Raja Ravi Varma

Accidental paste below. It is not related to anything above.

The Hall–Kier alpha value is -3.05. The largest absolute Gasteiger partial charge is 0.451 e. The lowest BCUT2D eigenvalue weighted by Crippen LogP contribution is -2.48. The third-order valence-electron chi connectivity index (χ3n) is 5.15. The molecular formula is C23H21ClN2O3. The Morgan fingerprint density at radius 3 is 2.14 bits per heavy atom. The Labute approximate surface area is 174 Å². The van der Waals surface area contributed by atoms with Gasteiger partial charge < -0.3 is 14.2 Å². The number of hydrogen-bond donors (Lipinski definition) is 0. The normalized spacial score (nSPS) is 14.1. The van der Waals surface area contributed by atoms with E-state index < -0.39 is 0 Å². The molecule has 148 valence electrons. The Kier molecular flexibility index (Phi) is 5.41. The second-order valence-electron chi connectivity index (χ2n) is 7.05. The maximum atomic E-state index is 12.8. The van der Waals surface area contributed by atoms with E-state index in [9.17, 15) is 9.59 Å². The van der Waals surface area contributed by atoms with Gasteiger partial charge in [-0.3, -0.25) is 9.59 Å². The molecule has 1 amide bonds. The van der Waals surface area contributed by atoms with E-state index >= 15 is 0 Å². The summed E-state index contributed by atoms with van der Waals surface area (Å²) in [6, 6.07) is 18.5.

Raja Ravi Varma's art marks an historic turn in the development of Indian modern art and Indian artists, at the beginning of the movement for Indian Independence. Ravi Varma's works, which incorporated the use of oil as a medium and a distinctly European style of realism, influenced other artists and shaped a new perception of "Indian Art". All this took place at a time in Indian history when a "modern and progressive India" was the call of the day. Born in Kilimanoor, Kerala, in 1848 to a princely family, Ravi Varma was educated as a court artist in Trivandrum. Through the 1860's he continued to study and work in Travancore where other court painters such as Ramaswamy Naicker of the Tanjore School first adopted oil as a medium. In 1866, Ravi Varma was married to Maharani Lakshmibai's sister of the Travancore royal family and was allowed to use the title, 'Koil Tampuran' since he was not a "full Raja" which he has inscribed on some of his works. (source: Maharaja Fatesingh Museum Trust, Dr. Ratan Parimoo) Just a couple of years later, his influences came from an opportunity to observe European portrait artist, Theodore Jensen, at work, which presumably prompted Ravi Varma to develop his own style. This unique style incorporated a European naturalism and realism, with distinctly Indian mythological themes. The distinguishing factor, however, was Ravi Varma's depiction of mythological figures in a natural human style rather than the traditional supernatural imagery used to convey gods, goddesses and their myths or tales. Ravi Varma's groundbreaking work lay not only in his style of art, but also in his influence on other artists and collectors. Over the 1870s and 1880s, he was commissioned for several portraits, participated in exhibitions and received several awards. However, it was after Maharaja Sayajirao Gaekwad invited Ravi Varma to Baroda and became his most significant patron, that Ravi Varma gained in eminence. His work included portraits of members of royal Indian families, foreign dignitaries and British colonial officials. Through this time, he was assisted by his brother, Raja Raja Varma, who devoted his life to working with Ravi Varma. Raja Ravi Varma's work documents historical relationships and events, largely through a straightforward portraiture. In 1892, Ravi Varma began his own press in Bombay, where he made color reproductions of his own work and extended his reach. This did in fact allow him to become one of the most prolific artists of his time. Raja Ravi Varma has had many significant exhibitions, both in India and internationally. However, his first was in Madras, where he submitted "Nair woman with Jasmine flower in her hair" and won the Governor's Gold Medal. From there he went on to paint for several of the royal families in India and for colonial and royal visitors from England. Raja Ravi Varma died in Kilimanoor, his birthplace, on October 2, 1906.
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